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Climate economics - costs and benefits: What are the costs of climate change, and the costs and benefits of tackling it? (Energy & Climate Intelligence Unit)

January 17, 2022

Policymakers and politicians rely on economics to guide decision making on the risks posed to society by climate change. Central to that task are economic models. They can be used to estimate the future costs of climate change impacts such as heatwaves, flooding and sea-level rise, alongside the economic benefits of preparing for them. Models also estimate the costs and benefits of measures that reduce greenhouse gas (GHG) emissions.

Costs and benefits

The future costs and benefits of climate change are uncertain and unevenly distributed. For example. the costs of dealing with the impacts of climate change fall disproportionately on developing countries, whilst the financial costs of cutting emissions to mitigate those impacts fall mostly to developed nations.

According to Morgan Stanley, climate-related disasters cost the world $650 billion from 2016-2018. The Organisation for Economic Co-operation and Development (OECD) puts the cost of achieving the UN’s Sustainable Development Goals, in a way compatible with Paris, at $6.9 trillion a year, to 2030. And a 2019 World Bank estimate suggests the necessary global infrastructure investment would cost $90 trillion by 2030.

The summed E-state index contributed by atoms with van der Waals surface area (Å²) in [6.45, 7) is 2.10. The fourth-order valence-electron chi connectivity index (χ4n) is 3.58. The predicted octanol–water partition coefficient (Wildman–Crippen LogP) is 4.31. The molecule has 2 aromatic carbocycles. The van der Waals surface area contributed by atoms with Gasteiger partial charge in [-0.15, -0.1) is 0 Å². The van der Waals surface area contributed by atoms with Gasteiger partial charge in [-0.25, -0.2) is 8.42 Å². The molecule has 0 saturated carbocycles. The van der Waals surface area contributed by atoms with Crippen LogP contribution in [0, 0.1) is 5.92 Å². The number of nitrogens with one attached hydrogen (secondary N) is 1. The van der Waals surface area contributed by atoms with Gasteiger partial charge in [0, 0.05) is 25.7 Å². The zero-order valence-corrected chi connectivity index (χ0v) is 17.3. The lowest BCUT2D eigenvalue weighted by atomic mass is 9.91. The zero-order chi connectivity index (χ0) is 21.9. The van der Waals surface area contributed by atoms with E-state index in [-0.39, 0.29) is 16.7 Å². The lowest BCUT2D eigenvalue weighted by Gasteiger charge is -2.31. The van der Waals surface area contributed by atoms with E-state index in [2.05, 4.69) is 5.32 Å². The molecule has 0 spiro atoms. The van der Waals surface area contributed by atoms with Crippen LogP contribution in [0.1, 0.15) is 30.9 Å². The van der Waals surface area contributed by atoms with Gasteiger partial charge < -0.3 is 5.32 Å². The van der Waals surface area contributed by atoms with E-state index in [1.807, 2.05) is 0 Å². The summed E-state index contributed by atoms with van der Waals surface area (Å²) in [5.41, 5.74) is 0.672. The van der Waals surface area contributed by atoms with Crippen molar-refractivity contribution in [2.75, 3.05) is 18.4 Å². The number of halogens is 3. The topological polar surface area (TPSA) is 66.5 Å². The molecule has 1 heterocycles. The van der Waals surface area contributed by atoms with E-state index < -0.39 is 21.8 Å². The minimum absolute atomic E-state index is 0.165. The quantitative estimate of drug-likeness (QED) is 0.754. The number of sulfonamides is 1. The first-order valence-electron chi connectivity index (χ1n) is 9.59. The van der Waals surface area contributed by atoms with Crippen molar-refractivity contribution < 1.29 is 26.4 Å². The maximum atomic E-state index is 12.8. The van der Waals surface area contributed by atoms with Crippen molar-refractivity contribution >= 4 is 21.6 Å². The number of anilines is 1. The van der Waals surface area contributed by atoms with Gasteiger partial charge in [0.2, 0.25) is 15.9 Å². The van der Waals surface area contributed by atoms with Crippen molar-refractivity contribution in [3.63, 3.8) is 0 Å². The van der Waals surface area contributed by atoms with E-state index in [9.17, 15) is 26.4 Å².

Already, more variable weather has likely made crops more difficult to grow. A warming world could depress growth in agricultural yields up to 30% by 2050, affecting as many as 500 million small farms worldwide. Large coastal and delta cities are predicted to flood more frequently, incurring clean-up and, in some cases, moving costs.

Measures that help people adapt to these impacts also incur costs, but evidence shows that the future benefits of action overwhelmingly outweigh the future costs of inaction. The UK National Audit Office, for instance, estimates that for every £1 spent on protecting communities from flooding, around £9 in property damages and wider impacts can be avoided.

It has been clear since Nicholas Stern’s landmark 2006 review of the economics of climate change that the costs of not acting to tackle climate change are much higher than the costs of taking action. And whilst the costs of projected impacts have only grown since then, the costs of many of the technologies for tackling climate change have fallen considerably.


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